Its About Time – Binocular Spotting Scope from Swarovksi

With 10x binoculars able to take care of most spotting work at the 100 yard line, I constantly found myself questioning why higher magnification spotting scopes have not kept the two-eyes open option. While yes, I understand that under previous thought it may have taken two separate and well-aligned tubes to get an excellent image, along has come Swarovski to shatter the paradigm.

Swarovski has announced their latest spotting scope, the BTX Binocular Spotting Scope that indeed solves my particular complaint – yet raises a new one (more on that later). The BTX still uses a single tube, but through the clever use of mirrors and lenses is able to create binocular style viewing piece. Swarovski that the by using two eyes, hunters have a larger field of vision and better detail with subsequently less strain and fatigue.

Just in case one does get fatigued, the new BTX includes an headrest and aiming aid above the right eyepiece (a nifty feature that I contend should be replicated on all spotting scopes). The BTX is available with either 30x or 35x fixed magnification and is compatible with all the various ATX/STX modules and accessories.

With the base ATX 25-60x option clocking in at a whopping $3,775 retail, my new complaint pops up – pricing. I am confident the BTX will not be anywhere near “reasonable” for those of us working folks.

Nuts.

(B&H have the BTX eyepiece available for $2,689 – that is just the eyepiece).





Nathan S.

One of TFB’s resident Jarheads, Nathan now works within the firearms industry. A consecutive Marine rifle and pistol expert, he enjoys local 3-gun, NFA, gunsmithing, MSR’s, & high-speed gear. Nathan has traveled to over 30 countries working with US DoD & foreign MoDs.

Nathan can be reached at Nathan.S@TheFirearmBlog.com

The above post is my opinion and does not reflect the views of any company or organization.


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  • Anonymoose

    Why has this never been a thing until now?

    • EdgyTrumpet

      Negatives overshadowing the positives is my guess.

      • iksnilol

        I say the same thing about binoculars in general. Too few good monoculars on the market :/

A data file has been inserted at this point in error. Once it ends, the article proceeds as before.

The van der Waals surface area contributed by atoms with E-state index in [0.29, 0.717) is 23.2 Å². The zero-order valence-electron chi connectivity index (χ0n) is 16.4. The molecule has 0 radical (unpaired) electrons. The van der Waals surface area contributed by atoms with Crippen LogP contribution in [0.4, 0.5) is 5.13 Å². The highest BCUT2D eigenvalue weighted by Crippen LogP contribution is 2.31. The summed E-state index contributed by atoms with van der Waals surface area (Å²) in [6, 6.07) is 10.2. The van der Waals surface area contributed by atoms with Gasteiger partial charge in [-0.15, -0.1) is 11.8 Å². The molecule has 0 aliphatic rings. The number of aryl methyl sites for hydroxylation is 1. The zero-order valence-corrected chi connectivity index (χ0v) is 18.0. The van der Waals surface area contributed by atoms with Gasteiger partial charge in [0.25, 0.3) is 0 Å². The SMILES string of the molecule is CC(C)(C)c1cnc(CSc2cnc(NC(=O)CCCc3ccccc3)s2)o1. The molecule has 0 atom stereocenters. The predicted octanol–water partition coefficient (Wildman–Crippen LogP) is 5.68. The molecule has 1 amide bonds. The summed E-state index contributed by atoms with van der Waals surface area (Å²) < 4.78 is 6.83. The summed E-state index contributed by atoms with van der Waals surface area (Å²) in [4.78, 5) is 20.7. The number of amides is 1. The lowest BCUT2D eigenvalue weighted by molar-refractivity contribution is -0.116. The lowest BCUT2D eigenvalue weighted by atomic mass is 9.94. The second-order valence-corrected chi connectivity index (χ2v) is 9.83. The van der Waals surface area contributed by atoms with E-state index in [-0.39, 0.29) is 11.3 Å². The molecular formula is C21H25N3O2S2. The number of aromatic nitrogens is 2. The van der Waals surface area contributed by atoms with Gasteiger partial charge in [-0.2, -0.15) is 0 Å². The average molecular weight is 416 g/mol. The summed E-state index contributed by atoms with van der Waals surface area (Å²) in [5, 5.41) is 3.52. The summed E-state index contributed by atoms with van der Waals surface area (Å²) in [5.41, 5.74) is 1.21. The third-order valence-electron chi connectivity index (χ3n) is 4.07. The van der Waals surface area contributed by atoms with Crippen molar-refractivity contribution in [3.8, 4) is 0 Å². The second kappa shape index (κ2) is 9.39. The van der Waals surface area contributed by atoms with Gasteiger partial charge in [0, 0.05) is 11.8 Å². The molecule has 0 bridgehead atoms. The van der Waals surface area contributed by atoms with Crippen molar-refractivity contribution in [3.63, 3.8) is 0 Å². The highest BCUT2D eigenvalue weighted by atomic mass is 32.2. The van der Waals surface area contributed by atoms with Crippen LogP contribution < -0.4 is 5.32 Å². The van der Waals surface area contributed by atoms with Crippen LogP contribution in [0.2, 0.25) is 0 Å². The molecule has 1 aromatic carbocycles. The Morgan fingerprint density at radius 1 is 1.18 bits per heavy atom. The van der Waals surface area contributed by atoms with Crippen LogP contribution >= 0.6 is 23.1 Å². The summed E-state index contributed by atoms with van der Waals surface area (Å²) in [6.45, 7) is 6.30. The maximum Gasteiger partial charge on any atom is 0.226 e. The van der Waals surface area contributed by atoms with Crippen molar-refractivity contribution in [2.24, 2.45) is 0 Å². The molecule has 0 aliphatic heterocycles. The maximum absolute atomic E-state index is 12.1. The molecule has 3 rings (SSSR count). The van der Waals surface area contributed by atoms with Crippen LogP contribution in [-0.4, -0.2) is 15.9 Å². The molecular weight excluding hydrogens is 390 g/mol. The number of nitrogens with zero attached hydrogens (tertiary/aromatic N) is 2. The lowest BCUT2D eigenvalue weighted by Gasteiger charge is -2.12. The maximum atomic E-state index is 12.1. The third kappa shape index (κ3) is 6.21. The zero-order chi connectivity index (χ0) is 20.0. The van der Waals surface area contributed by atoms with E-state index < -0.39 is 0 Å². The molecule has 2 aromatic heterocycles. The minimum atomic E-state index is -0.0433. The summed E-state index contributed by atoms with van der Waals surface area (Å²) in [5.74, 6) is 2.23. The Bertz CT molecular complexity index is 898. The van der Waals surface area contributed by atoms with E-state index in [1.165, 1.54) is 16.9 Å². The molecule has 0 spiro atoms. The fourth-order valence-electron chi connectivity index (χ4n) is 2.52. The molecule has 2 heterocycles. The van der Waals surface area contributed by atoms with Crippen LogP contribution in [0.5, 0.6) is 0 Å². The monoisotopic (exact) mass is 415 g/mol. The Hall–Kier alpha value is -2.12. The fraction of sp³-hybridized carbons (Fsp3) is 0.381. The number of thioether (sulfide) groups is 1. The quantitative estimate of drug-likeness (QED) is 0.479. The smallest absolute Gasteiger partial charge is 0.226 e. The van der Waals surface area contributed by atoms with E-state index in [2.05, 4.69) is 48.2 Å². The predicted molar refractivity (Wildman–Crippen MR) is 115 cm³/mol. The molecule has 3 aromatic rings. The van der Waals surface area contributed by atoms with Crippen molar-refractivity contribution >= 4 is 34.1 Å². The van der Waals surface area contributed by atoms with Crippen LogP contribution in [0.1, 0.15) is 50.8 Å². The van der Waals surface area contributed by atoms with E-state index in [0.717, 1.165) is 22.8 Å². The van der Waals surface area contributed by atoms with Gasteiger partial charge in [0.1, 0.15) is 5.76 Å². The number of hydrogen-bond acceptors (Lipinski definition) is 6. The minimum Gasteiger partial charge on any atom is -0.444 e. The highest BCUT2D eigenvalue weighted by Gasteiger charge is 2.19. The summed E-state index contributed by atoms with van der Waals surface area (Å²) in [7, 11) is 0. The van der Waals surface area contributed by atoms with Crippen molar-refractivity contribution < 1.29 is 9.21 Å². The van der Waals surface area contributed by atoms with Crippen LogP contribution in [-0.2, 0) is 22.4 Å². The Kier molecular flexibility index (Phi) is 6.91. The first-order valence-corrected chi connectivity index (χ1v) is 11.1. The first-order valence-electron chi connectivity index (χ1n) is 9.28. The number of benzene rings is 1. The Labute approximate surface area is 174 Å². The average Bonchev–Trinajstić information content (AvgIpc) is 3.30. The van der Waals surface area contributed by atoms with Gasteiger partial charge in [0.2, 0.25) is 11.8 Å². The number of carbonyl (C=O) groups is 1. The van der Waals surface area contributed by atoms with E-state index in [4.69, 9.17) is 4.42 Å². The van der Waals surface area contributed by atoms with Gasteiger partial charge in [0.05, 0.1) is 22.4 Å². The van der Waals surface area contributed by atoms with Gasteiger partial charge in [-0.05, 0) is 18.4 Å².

• MrBrassporkchop

    They have binocular attachments for telescopes. The telescope crowd loves then but it drives the price up since it’s easy to mess up.

    If you can live without the 45 degree eyepiece you can get some high powered astronomy binoculars and a tripod setup for under 300 bucks. celestron has zoom models that can go up to 100x.

    • FarmerB

      Sure – but magnification doesn’t mean you can see anything. Just saying, if people buy this thinking 100x cheapo binoculars are going to be better than 60x Swarovski.

  • Mike N.

    To be honest, $3,800 is not unreasonable for something like that from a high-end brand, it does have twice the amount of optics for the eyepiece, not to mention the image splitter bits. In comparison Hensoldt Spotter 60 (Euro) is more, and the fairly common high-end Kowa’s (Japanese) with fluorite elements and an eyepiece are not much less.

  • john huscio

    So how does it detect binoculars? Glint off lenses? 😉

  • DetroitMan

    Nice product. It will be interesting to see how it does on the market. My guess is that it will appeal mainly to high end competition shooters.

    There are some very practical reasons that spotting scopes have remained monocular. One is simply bulk. That complex mirror system they put on the back basically adds a second spotting scope to the package. It also looks like it would be very awkward to use unmounted, whereas a traditional spotting scope can be used like a spyglass.

    The other reason is that spotting scopes are designed to be usable by a shooter in field positions. With the right mount and positioning, a shooter can easily shift between the rifle sights and the spotting scope while in the prone or sitting positions. This scope looks like it would be awkward for that as well.

  • Phidippus

    Everybody here always complains about the pricing of expensive guns and accessories.

    There is always a market for quality. This stuff sells. And sells well.

  • FarmerB

    I run an ATX with 95mm (4″) objective (ATX 30-70×95) – it’s an awesome scope. The only real issue is being able to transport it – a easily portable hard case would be most welcome. This BTX looks even more clumsy to deal with (although I’d love an aiming piece).